Calvin Students and Professors Create Resource for Returning Citizens

Students and faculty at Calvin College have developed a web-based application to help those with criminal histories successfully re-enter society. The Returning Citizens Services App is a project of the Calvin Prison Initiative and the Henry Institute’s Civitas Lab.


Connecting returning citizens to services

The app allows returning citizens and their families to conduct specific searches for services in their communities. Intended to connect returning citizens to information on a single, comprehensive platform, the app is already in use by many people and has also been incorporated into some returning citizens’ parole plans.   

The Returning Citizens Services app was initially developed to answer the problem of fragmented information. Returning citizens often need access to a variety of services, including help with housing, employment, counseling, or legal assistance.  

Similar tools like this exist in other places but are often limited or defunct. For example, Pennsylvania has a similar map, but one that only lists government services. The goal of Calvin’s app, says Henry Institute Director and Political Science professor Kevin den Dulk, is to “be as comprehensive as we can be.”

However, it can be tricky to find out which services are inclusive of people with a criminal history. The app lists organizations that serve many populations, including returning citizens. For example, the app lists places of worship that are welcoming to those with criminal histories.


Improving and expanding the app

The biggest change on the horizon for the project is to expand into more counties and, eventually, to reach the whole state. Currently, the map only covers Kent County, but with students data sleuthing and gathering information, it will soon incorporate surrounding areas.

The project team has additional improvements planned as well. The app was designed with users who may be new to digital tools in mind, as “many have been in prison for a long time, since before the digital revolution. The world has changed a lot,” den Dulk points out. However, despite being designed to be totally user-friendly, there are still some small interface issues to work out. For example, clicking on one pinpoint on the map can be difficult on a mobile device. Soon, the app will be improved to use in a browser on mobile and eventually downloadable from the app store.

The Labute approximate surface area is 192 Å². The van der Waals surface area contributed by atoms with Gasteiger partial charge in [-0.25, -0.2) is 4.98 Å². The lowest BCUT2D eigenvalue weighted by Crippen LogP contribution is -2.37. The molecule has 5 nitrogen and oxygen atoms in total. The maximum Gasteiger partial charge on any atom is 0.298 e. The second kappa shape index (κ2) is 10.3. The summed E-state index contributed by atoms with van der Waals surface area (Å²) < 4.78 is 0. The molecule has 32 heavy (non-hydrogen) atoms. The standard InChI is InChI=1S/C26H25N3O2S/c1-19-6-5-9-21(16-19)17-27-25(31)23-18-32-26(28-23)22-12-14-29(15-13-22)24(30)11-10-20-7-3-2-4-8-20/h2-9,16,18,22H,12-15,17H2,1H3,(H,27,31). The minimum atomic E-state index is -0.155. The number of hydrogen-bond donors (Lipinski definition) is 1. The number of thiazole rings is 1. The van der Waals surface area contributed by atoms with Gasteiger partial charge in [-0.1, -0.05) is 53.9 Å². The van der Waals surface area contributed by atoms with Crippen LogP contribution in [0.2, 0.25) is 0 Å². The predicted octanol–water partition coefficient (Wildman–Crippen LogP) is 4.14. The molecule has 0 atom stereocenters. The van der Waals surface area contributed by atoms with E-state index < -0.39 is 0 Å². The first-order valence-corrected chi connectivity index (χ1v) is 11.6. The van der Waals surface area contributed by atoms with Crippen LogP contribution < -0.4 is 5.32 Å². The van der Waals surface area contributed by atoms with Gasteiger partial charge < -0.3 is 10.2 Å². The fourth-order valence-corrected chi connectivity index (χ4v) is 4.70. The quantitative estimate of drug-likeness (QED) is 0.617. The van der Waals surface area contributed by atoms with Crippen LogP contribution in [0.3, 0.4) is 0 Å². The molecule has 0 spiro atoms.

“We’re keen on getting feedback from users,” says den Dulk, urging employers and service providers to try the app out for themselves. This helps continuing development in many ways. The more service providers and employers that notice they are not listed and want to be added, the better. Additionally, the tool improves when more connections between organizations are known. For example, a church may have connections to an employer, and refer returning citizens to apply there.

These “hidden services” and linked organizations are important for both returning citizens and employers. “It can be a sensitive issue to include contact info on a public platform,” says den Dulk, but employers can participate without adding their workplace to the map by ensuring organizations they may be linked with are included.


Gaining insights

The Returning Citizen Services app can be useful to service providers, too. These organizations can check out the map to refine their knowledge on what they do. Many are eager to be part of the project and on the map so that they can ensure they aren’t redundant if many other organizations near them are doing the same thing, or useful by filling in gaps.

The data collected by the app also helps the project team further their research and see whether there are “service deserts,” meaning areas that are lacking in services for returning citizens. This overlaps with factors such as population density and transportation hubs. “In Kent County, there’s a lot of capacity. The question is whether that is where it needs to be,” explains den Dulk. 


What can employers do?

In addition to committing to hiring returning citizens, employers can try the app out for themselves to see if they find it easy to use and whether they have more information that should be included. “We want this to be an innovative app if employers have an idea,” says den Dulk.


Special thanks to Julie Bylsma, Jaon VanHorn, and Kevin den Dulk for helping to inform this blog.

What do you think of the Returning Citizens Services App? Let us know on Twitter, Facebook, or LinkedIn.

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